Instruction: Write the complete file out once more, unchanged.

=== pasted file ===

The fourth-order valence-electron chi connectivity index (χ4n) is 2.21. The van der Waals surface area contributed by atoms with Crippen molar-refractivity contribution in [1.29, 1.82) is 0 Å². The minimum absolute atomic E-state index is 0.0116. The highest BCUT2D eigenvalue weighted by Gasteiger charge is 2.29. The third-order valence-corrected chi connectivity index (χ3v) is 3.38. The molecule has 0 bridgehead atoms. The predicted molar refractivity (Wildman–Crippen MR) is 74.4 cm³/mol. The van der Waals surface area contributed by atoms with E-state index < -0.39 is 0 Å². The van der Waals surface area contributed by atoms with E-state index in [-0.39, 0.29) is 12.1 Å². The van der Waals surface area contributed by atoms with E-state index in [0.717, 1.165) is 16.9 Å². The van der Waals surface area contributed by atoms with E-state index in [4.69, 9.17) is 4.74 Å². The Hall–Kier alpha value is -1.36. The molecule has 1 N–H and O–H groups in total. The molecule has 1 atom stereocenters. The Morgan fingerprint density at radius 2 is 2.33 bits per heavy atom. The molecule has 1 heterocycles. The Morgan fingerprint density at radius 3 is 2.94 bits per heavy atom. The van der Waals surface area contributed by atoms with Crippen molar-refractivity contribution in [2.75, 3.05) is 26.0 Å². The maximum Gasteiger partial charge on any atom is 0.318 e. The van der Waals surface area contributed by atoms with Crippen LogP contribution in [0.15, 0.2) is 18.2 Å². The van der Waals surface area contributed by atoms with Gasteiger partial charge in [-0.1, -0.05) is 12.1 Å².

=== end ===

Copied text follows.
The fourth-order valence-electron chi connectivity index (χ4n) is 2.21. The van der Waals surface area contributed by atoms with Crippen molar-refractivity contribution in [1.29, 1.82) is 0 Å². The minimum absolute atomic E-state index is 0.0116. The highest BCUT2D eigenvalue weighted by Gasteiger charge is 2.29. The third-order valence-corrected chi connectivity index (χ3v) is 3.38. The molecule has 0 bridgehead atoms. The predicted molar refractivity (Wildman–Crippen MR) is 74.4 cm³/mol. The van der Waals surface area contributed by atoms with E-state index < -0.39 is 0 Å². The van der Waals surface area contributed by atoms with E-state index in [-0.39, 0.29) is 12.1 Å². The van der Waals surface area contributed by atoms with E-state index in [0.717, 1.165) is 16.9 Å². The van der Waals surface area contributed by atoms with E-state index in [4.69, 9.17) is 4.74 Å². The Hall–Kier alpha value is -1.36. The molecule has 1 N–H and O–H groups in total. The molecule has 1 atom stereocenters. The Morgan fingerprint density at radius 2 is 2.33 bits per heavy atom. The molecule has 1 heterocycles. The Morgan fingerprint density at radius 3 is 2.94 bits per heavy atom. The van der Waals surface area contributed by atoms with Crippen molar-refractivity contribution in [2.75, 3.05) is 26.0 Å². The maximum Gasteiger partial charge on any atom is 0.318 e. The van der Waals surface area contributed by atoms with Crippen LogP contribution in [0.15, 0.2) is 18.2 Å². The van der Waals surface area contributed by atoms with Gasteiger partial charge in [-0.1, -0.05) is 12.1 Å².